For automotive engineering and engine manufacturing to meet emission targets - continuous development of new liquid gasketing materials is required
Mech

Author: Georg Schubert, business director automotive adhesives within the transport and metal business, Henkel Adhesive Technologies

Liquid gasketing sealants have been used for many years in automotive engineering as an alternative to solid gaskets. For instance, gasketing products suitable for flange sealing applications are deployed in engine construction and in the drive train generally. In addition to anaerobic-curing acrylates for high-rigidity flanges, RTV silicones and – a new development – polyacrylates that likewise cure at room temperature for sealing flexible flange connections are available. Nowadays products have to satisfy both performance specifications and increasingly sustainability criteria as well.

Fig. 1: Reliable gasketing systems are key to new engine development which today is geared not only to generating high performance with reduced fuel consumption and low CO2 emissions, but also to ever more compact dimensions

Fig. 1: Reliable gasketing systems are key to new engine development which today is geared not only to generating high performance with reduced fuel consumption and low CO2 emissions, but also to ever more compact dimensions

The purpose of all sealing systems in the automotive industry is to prevent leakage and thus avoid the dreaded ‘oil patch under the car’. The sealing process is performed either by material bonding or by compression (non-positive joint) using a flexible solid gasket and an appropriate bolting system. A major trend in engine manufacture is the use of gasketing systems in engines that involve adhesive bonding to create an integral joint (fig. 1).

In combination with a tailored metering and application system, Henkel is able to offer an automated process that is also suitable for large production quantities (fig. 2).

Sealing rigid flange connections


Fig. 2: Automated application of liquid gasketing sealants

Fig. 2: Automated application of liquid gasketing sealants

The ideal solution for rigid flange connections is an anaerobic acrylate gasketing compound. This single-component sealant based on dimethacrylate ester is particularly suitable for torsionally stiff metal flange assemblies. Curing takes place in the absence of air and thus following the mating of the two flange faces.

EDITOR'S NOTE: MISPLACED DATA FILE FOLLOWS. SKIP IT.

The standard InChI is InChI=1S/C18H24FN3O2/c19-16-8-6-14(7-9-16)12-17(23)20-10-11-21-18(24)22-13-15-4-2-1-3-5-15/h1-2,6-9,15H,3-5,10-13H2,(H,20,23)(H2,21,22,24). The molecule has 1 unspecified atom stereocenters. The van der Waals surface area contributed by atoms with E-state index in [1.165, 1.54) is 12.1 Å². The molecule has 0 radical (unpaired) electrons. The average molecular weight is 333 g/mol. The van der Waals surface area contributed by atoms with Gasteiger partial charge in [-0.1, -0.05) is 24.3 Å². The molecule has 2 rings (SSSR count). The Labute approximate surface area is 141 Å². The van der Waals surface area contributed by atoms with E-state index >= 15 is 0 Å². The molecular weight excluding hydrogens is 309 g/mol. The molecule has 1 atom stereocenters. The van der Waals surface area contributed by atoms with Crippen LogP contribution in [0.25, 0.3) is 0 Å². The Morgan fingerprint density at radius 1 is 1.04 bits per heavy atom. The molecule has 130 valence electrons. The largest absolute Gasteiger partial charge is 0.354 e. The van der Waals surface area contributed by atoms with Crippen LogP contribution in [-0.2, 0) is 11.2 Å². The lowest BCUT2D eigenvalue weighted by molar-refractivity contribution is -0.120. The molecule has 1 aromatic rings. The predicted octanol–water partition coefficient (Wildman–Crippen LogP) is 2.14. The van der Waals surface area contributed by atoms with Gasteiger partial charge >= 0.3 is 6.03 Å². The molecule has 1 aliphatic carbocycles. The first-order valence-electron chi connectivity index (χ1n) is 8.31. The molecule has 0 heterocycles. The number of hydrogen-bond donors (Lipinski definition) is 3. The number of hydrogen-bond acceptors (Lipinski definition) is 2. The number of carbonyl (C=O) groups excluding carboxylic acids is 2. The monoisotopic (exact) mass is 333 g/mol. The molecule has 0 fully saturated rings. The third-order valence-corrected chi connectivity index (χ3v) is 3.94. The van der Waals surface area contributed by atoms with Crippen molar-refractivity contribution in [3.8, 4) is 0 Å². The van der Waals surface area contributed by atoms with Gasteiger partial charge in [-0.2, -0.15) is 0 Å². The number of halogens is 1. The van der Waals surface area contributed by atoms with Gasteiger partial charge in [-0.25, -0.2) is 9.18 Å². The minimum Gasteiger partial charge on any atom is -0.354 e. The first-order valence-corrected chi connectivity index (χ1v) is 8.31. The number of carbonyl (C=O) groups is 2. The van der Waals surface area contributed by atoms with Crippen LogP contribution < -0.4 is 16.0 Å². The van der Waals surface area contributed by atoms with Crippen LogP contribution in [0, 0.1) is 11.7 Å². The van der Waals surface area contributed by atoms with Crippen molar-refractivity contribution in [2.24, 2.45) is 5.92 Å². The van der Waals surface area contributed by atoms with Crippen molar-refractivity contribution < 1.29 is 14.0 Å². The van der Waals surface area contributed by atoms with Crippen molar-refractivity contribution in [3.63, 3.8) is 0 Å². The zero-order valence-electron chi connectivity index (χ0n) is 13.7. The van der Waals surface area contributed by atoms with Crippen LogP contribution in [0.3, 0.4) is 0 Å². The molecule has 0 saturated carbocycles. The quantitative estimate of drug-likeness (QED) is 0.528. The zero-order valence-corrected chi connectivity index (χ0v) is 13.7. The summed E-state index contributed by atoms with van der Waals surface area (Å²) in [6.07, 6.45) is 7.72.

Because of its reaction mechanism the material is only suitable for metallic flanges. In addition, the brittleness of this high-strength solution has so far limited its use in more flexible constructions.

Based on an innovative formulation, a flexible anaerobic acrylate adhesive has now been developed. The new flange gasketing sealant (Loctite 5189) exhibits significantly improved elastic properties – particularly after temperature aging – making it suitable for less rigid joints and connections (fig. 3 and 4).

Fig. 3: Elastic properties of Loctite 5189

Fig. 3: Elastic properties of Loctite 5189

This solution is already being applied in various Ford engines. For example, Loctite 5189 is used to seal the cam caps of the 1.0 litre EcoBoost engine, and also highly stressed joints in the 1.6 litre version from this OEM.

The 125 PS (123 BHP/91 kW) single-litre engine, which is installed in the Ford models Focus and Fiesta (among others), was also the overall winner of the 2013 International Engine of the Year Award.

Silicones for flexible flanges


Fig. 4: Elongation properties of Loctite 5189

Fig. 4: Elongation properties of Loctite 5189

Room temperature vulcanising (RTV) silicone sealants are also used in engine construction as an alternative to anaerobic-curing acrylate gasketing compounds.

This silicone group is characterised by high temperature and good chemical resistance. The high elasticity of silicone means that it is suitable for sealing flexible flanges subjected to large relative movement, and also surfaces exhibiting significant roughness or gaps. In addition, silicones adhere well to different plastic surfaces which, due to the increasing trend towards lightweight technologies, are being encountered more frequently in place of their metal equivalents.